Reuters blog archive
from Global Investing:
So an extra dose of medicine from the Fed on Wednesday helps smother global market volatility further into the yearend -- even though naming an explicit 6.5% unemployment rate could well send Treasury bond volatility soaring as the current 7.7% rate likely approaches that level in 2014 just as the Fed low-rate pledge expires. Not a story for early next year maybe, but...
More nose-against-the-windshield, the busy end to this week - with the EU Summit today and December's flash PMIs tomorrow - makes it difficult to clear the decks yet for yearend -- at least not as much as market pricing and volumes would suggest. Moves to some form of EU banking union are already in the mix from Brussels, however, so another plus at the margins perhaps.
And looking back over the past week -- who’d have thought we could still be surprised by an upset in Italian politics? It was the only real significant pre-Fed news of the past week and maybe packed more of a initial punch that it warranted as a result. But for all the interest in Monti stepping aside and Silvio’s attempt to return, there was no really big shift in picture already in front of investors. Ok, so the election is now likely in February not March/April and no one wants to write off Berlusconi completely. But he’s still more than 10 points adrift in polls and Monti himself may well stand for PM in the election too. In short, it adds some political risk at the edges, but if you were happy to hold or buy more Italian bonds before this (still a big ‘if’), then all that really changed for investors is they got a better yield at this week’s relatively successful auction.
So, into next week then? There’s plenty of “events” still in the diary – Japan’s election at the weekend, the fiscal cliff deadline on Dec 21, key US housing reports and the UK government’s response to its commission on the future of banking etc. But thin-trading spikes aside, it’s increasingly unlikely investors’ broadly positive tilt going into 2013 will be derailed at this stage. Never say never, but the short-lived reaction to the Italian hiccup says a lot in itself. World stocks are less than one percent from the year’s peaks set in the summer and it would be brave to bet against them setting 2012 highs in the final fortnight given the relative bullishness about next year.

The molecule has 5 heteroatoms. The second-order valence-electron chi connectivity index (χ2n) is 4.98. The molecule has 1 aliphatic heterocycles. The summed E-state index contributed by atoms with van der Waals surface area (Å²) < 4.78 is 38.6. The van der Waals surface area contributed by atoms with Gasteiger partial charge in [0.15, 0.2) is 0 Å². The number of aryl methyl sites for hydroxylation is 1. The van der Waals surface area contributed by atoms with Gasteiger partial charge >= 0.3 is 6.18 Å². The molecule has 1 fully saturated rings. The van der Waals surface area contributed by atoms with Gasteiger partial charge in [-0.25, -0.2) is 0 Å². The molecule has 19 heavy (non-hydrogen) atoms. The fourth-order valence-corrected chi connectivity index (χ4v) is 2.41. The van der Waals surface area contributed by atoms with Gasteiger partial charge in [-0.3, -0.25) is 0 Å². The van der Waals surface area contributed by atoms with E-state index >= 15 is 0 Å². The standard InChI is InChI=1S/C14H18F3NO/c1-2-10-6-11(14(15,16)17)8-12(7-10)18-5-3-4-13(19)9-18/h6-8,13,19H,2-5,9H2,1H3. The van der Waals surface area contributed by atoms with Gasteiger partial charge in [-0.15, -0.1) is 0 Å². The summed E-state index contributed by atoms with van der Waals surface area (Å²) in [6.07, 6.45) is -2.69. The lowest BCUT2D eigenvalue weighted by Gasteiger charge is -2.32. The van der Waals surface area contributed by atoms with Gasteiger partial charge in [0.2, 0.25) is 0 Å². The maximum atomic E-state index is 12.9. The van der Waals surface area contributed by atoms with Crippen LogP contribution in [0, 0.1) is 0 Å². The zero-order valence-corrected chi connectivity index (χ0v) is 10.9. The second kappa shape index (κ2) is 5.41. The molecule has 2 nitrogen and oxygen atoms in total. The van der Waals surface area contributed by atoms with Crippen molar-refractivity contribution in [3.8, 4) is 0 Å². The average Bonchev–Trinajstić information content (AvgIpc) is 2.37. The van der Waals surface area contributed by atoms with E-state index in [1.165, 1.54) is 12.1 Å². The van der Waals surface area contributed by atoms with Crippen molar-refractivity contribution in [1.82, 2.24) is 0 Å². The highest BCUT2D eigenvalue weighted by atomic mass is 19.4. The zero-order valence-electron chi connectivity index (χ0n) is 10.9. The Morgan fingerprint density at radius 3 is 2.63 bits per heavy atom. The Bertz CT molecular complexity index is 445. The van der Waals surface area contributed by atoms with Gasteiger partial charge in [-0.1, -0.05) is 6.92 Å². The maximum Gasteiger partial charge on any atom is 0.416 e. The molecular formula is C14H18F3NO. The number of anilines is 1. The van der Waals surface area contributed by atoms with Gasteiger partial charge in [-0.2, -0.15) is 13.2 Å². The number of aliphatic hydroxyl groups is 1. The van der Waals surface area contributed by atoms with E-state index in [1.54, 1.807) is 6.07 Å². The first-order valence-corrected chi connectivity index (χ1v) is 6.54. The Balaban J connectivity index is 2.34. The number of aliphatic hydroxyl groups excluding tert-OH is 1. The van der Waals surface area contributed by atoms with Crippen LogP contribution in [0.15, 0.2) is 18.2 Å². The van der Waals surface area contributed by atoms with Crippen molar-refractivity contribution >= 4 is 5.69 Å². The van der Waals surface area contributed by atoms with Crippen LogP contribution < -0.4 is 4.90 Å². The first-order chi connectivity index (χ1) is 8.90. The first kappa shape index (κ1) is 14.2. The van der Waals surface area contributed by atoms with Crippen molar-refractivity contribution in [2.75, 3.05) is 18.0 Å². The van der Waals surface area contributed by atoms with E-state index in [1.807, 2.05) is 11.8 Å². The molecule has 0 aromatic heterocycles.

from Global Investing:
Even though US cliff talks remain unresolved, many of the edges have been taken off seasonal yearend jitters elsewhere. Euro pressures have been kept under wraps since the Greek deal, the possibility of yet another Fed QE manoeuvre next Wednesday is back in play and a significant pulse has been recorded in the global economy via the latest PMIs - thanks in large part to China and the US service sector.US payrolls loom again tomorrow, but the picture is one of stabilisation if not full-scale recovery.
All this has kept markets pretty calm with a positive tilt as investors parse 2013. The Greek deal has proved to be a very important juncture for the euro zone, with Italian 10-year yields down yet another 14bp Wednesday-to-Wednesday. The parallel recentr lunge in Spanish yields backed up a few notches after this week's auction disappointed some traders. Yet even here the relative ease with which a supposedly-cornered Madrid raised more than 4 billion euros for next year’s coffers keeps the financial side of their crisis, if not the economic one, in context for now at least.